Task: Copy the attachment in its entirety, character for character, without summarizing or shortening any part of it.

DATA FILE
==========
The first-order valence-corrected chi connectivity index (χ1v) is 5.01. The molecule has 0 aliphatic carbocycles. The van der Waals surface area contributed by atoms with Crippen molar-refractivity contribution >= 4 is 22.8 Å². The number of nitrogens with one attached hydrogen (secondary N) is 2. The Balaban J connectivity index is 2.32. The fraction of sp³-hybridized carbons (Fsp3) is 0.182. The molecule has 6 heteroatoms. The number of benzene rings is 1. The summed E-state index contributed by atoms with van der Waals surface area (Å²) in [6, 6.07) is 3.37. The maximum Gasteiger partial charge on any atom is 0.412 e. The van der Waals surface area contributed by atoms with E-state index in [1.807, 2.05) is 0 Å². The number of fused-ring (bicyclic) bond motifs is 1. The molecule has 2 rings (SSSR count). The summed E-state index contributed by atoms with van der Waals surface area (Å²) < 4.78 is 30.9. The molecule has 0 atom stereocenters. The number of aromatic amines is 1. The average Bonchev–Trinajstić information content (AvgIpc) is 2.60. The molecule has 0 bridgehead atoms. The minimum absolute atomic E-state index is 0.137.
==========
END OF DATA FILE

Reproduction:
The first-order valence-corrected chi connectivity index (χ1v) is 5.01. The molecule has 0 aliphatic carbocycles. The van der Waals surface area contributed by atoms with Crippen molar-refractivity contribution >= 4 is 22.8 Å². The number of nitrogens with one attached hydrogen (secondary N) is 2. The Balaban J connectivity index is 2.32. The fraction of sp³-hybridized carbons (Fsp3) is 0.182. The molecule has 6 heteroatoms. The number of benzene rings is 1. The summed E-state index contributed by atoms with van der Waals surface area (Å²) in [6, 6.07) is 3.37. The maximum Gasteiger partial charge on any atom is 0.412 e. The van der Waals surface area contributed by atoms with E-state index in [1.807, 2.05) is 0 Å². The number of fused-ring (bicyclic) bond motifs is 1. The molecule has 2 rings (SSSR count). The summed E-state index contributed by atoms with van der Waals surface area (Å²) < 4.78 is 30.9. The molecule has 0 atom stereocenters. The number of aromatic amines is 1. The average Bonchev–Trinajstić information content (AvgIpc) is 2.60. The molecule has 0 bridgehead atoms. The minimum absolute atomic E-state index is 0.137.